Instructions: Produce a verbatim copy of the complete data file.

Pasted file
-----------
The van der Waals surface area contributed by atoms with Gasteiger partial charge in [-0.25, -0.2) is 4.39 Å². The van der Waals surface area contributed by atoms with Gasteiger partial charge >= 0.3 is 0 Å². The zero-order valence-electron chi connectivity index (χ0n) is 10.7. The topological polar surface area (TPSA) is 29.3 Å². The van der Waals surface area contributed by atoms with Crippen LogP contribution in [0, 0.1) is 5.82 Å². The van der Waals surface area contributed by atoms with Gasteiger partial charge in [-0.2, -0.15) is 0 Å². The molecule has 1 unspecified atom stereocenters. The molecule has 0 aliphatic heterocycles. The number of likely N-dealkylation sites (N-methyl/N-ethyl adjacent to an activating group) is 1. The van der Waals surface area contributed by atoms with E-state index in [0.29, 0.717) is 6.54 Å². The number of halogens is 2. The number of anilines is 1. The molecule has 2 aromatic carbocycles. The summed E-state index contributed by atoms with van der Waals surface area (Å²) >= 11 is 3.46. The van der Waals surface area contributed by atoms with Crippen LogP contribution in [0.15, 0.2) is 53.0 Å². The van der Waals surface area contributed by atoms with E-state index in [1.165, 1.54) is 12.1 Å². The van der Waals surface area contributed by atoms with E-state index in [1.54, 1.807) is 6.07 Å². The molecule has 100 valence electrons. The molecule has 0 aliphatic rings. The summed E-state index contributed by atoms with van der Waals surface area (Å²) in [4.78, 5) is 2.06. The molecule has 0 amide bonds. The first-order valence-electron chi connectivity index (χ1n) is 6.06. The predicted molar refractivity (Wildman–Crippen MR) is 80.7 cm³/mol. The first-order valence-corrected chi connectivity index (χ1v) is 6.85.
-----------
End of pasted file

The van der Waals surface area contributed by atoms with Gasteiger partial charge in [-0.25, -0.2) is 4.39 Å². The van der Waals surface area contributed by atoms with Gasteiger partial charge >= 0.3 is 0 Å². The zero-order valence-electron chi connectivity index (χ0n) is 10.7. The topological polar surface area (TPSA) is 29.3 Å². The van der Waals surface area contributed by atoms with Crippen LogP contribution in [0, 0.1) is 5.82 Å². The van der Waals surface area contributed by atoms with Gasteiger partial charge in [-0.2, -0.15) is 0 Å². The molecule has 1 unspecified atom stereocenters. The molecule has 0 aliphatic heterocycles. The number of likely N-dealkylation sites (N-methyl/N-ethyl adjacent to an activating group) is 1. The van der Waals surface area contributed by atoms with E-state index in [0.29, 0.717) is 6.54 Å². The number of halogens is 2. The number of anilines is 1. The molecule has 2 aromatic carbocycles. The summed E-state index contributed by atoms with van der Waals surface area (Å²) >= 11 is 3.46. The van der Waals surface area contributed by atoms with Crippen LogP contribution in [0.15, 0.2) is 53.0 Å². The van der Waals surface area contributed by atoms with E-state index in [1.165, 1.54) is 12.1 Å². The van der Waals surface area contributed by atoms with E-state index in [1.54, 1.807) is 6.07 Å². The molecule has 100 valence electrons. The molecule has 0 aliphatic rings. The summed E-state index contributed by atoms with van der Waals surface area (Å²) in [4.78, 5) is 2.06. The molecule has 0 amide bonds. The first-order valence-electron chi connectivity index (χ1n) is 6.06. The predicted molar refractivity (Wildman–Crippen MR) is 80.7 cm³/mol. The first-order valence-corrected chi connectivity index (χ1v) is 6.85.